Hepatitis C and HIV Co-Infection Can Limit Treatment Options
Hepatitis C virus (HCV) infection is a blood-borne disease with global distribution that affects almost 3% of the world's population; more than 20% of acute HCV infections cause acute viral hepatitis symptoms severe enough to cause patients to seek medical care, but the majority are asymptomatic. "Without therapy in the acute phase, approximately 75% of all infections become persistent... Individuals with chronic HCV infection usually remain asymptomatic and undiagnosed for decades before chronic hepatitis leads to severe complications" (Cox, 2012).
Infection with hepatitis C virus causes liver inflammation and scarring. HIV co-infection accelerates progression of liver disease associated with hepatitis C. Many medications used in ARV therapy are cleared through the liver. Thus, co-infection with hepatitis C can complicate ARV therapy for people living with HIV. However, pegylated interferon plus weight-based ribarin treatment results in successful eradication of HCV in about 40% of co-infected patients and when treatment is successful, survival in these patients is substantially improved (Altice et al., 2010; Soriano et al., 2010). But treatment is expensive and most people who inject drugs in countries where HIV/Hepatitis C co-infection is more common -- Russia, China, Ukraine, Vietnam -- do not have access to treatment for co-infection (Altice et al., 2010). Those in central Europe and Asia also lack access to hepatitis C testing and treatment is largely not available either (Thomas et al., 2011b). Co-infection of HIV and hepatitis C is highest among those who acquired HIV through injecting drug use (Thomas et al., 2011b). However, new treatments are on the horizon (Chung, 2012).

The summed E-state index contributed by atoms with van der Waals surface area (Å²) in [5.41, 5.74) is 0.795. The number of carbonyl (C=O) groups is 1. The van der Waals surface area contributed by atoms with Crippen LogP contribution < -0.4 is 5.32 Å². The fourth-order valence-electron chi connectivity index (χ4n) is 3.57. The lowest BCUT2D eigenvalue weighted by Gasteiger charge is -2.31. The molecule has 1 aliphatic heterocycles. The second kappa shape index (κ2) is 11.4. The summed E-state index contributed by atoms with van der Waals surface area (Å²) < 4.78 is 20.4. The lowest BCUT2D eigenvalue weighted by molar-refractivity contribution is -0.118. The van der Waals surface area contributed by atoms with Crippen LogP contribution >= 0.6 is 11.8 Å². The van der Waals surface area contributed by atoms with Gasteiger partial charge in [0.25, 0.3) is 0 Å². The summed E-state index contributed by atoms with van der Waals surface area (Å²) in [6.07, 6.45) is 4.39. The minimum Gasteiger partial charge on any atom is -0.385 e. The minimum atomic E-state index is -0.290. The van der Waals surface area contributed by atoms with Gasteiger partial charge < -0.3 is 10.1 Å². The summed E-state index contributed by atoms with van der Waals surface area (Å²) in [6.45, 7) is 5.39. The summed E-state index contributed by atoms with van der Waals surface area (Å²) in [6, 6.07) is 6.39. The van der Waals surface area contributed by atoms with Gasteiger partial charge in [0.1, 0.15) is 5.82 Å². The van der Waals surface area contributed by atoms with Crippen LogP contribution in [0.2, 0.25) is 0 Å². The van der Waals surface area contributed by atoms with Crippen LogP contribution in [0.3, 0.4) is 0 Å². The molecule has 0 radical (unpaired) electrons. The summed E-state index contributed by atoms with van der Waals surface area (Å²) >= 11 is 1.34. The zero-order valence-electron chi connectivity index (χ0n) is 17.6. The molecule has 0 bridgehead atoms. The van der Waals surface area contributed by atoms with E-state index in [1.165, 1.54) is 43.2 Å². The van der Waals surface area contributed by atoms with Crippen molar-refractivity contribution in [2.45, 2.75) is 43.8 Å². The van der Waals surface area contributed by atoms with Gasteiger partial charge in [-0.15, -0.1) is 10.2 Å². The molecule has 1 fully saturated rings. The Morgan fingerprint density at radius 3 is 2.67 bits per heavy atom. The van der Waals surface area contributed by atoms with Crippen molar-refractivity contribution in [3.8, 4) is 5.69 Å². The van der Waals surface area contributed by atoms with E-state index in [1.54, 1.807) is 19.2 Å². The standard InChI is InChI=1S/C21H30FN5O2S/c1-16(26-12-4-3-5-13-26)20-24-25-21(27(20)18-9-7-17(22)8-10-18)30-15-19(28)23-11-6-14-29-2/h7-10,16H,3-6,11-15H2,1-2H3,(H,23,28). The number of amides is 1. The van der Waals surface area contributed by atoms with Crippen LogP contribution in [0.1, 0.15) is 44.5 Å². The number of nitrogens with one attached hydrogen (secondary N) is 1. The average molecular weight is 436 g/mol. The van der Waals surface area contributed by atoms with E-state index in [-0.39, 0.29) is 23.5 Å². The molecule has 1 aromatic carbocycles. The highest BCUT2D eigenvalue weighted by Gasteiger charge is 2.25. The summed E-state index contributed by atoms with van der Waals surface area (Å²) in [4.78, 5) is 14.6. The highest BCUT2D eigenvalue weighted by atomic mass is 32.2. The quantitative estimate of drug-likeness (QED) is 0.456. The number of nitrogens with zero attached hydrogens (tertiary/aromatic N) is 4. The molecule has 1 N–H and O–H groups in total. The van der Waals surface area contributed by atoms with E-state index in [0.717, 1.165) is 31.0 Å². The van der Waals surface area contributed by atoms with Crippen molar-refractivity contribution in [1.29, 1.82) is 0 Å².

The mother-to-infant transmission of hepatitis C is approximately 4-7%. Maternal co-infection with HIV increases the rate of hepatitis C transmission 4-5 fold, but the actual time and mode of transmission are not known (Roberts and Yeung, 2002). An elective C-section is only recommended for women with hepatitis C/HIV co-infection (Kottilil, 2010). A recent study of HIV/HCV co-infected pregnant women in Brazil and Argentina with access to HAART and therefore had lower viral loads reported that they were less likely to transmit hepatitis C to their infants (Cabot et al., 2012). But ARVs are not sufficient to prevent complications of hepatitis C (Thomas et al., 2011b).
"HCV transmission is likely to persist in areas with limited access to antiviral drugs, and poor needle injection and blood product hygiene. The proportion of patients who access and complete treatment remains low" (Cox, 2012). An effective vaccine is needed. Much more research is needed regarding women, specifically, and hepatitis and HIV co-infection. Treatment literacy on hepatitis C and hepatitis C/HIV co-infection is needed both for those at high risk and health providers (Hoover, 2009).
Almost no research focusing specifically on HIV and hepatitis co-infection among women in developing countries has been done. See Singhatiraj et al. (Singhatiraj et al., 2012) for a discussion of general treatment options for HIV co-infections with hepatitis B and C. In the United States, updated guidelines were released in March 2012: http://www.aidsinfo.nih.gov/guidelines/html/1/adult-and-adolescent-treatment-guidelines/26/hepatitis-c--hcv--hiv-coinfection. For more in-depth coverage of hepatitis infections for people living with HIV, please refer to Treatment Action Group's Guide to Hepatitis B for People Living with HIV (Chou, 2009) and Guide to Hepatitis C for People Living with HIV (Collins and Swan, 2009).